Art in the Age

Published March 22, 2010 by Molly

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Shopping is only fun if you can find something truly worth spending money on, and that task is a tough one to undertake these days. Luckily, Art in the Age exists as a perfect antidote to mall fatigue.

The site takes its title (and philosophy) from on an essay by the German cultural theorist Walter Benjamin, who mourned the loss of “the aura” of objects as a consequence of mass production lessening the spiritual value of its commodities. (You might have to read that sentence twice—we’re tryna distill an entire essay into a sentence, so, you know. Some stuff is lost in translation. The full essay is here, scholars!)

ANYHOW, Art in the Age sees Benjamin’s essay as the spark of inspiration to form a beautiful collection of well-crafted and aura-filled products. Some examples include letterpressed notecards, zines, this incredible Edgar Allen Poe alliteration print, books by Elizabeth Peyton and so much more. Start emptying your piggy bank!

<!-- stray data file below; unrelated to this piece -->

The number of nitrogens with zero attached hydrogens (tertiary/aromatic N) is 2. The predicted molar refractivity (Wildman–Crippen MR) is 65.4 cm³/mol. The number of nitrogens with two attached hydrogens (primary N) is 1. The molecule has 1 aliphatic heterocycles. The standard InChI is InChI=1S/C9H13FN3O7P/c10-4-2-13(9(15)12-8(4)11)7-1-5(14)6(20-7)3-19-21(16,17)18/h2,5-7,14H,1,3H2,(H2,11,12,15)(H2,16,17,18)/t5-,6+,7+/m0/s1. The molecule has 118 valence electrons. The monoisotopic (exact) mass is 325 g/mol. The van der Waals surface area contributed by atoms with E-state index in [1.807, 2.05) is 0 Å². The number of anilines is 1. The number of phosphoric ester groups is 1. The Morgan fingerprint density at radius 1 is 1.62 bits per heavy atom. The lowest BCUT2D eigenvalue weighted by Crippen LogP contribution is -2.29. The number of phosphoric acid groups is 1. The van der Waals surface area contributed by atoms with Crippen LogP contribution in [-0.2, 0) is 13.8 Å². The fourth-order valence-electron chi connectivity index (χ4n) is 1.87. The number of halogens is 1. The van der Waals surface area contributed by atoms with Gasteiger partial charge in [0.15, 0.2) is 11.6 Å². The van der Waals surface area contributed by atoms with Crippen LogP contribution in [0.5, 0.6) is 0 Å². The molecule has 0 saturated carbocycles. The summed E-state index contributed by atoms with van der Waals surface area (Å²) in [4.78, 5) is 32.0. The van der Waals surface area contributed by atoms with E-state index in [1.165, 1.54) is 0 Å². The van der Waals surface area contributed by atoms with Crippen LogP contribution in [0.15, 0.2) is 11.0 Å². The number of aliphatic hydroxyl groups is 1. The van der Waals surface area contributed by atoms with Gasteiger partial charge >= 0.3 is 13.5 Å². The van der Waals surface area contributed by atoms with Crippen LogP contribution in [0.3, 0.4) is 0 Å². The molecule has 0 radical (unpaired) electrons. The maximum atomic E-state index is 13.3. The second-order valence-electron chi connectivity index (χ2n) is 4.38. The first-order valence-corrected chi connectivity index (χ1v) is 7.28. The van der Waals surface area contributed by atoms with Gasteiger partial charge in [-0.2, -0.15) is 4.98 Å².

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2 comments so far

  1. Steven says:

    Mmm. While it’s a common misreading of Benjamin, he understood the loss of aura as a //positive// development, not something to be “mourned” at all (people would later use his theorization of aura to bemoan its loss, but he himself never did). In his thinking, “aura” was conferred on an object though systems and histories of exclusivity that ultimately supported hegemonic power structures, suggesting that “[m]echanical reproduction emancipates the work of art from its parasitical dependence on ritual.”

    The projects/products are still quite nice though, FWIW.

  2. Susanne says:

    Steven is right. Benjamin even links “aura” to fascitic aesthetics.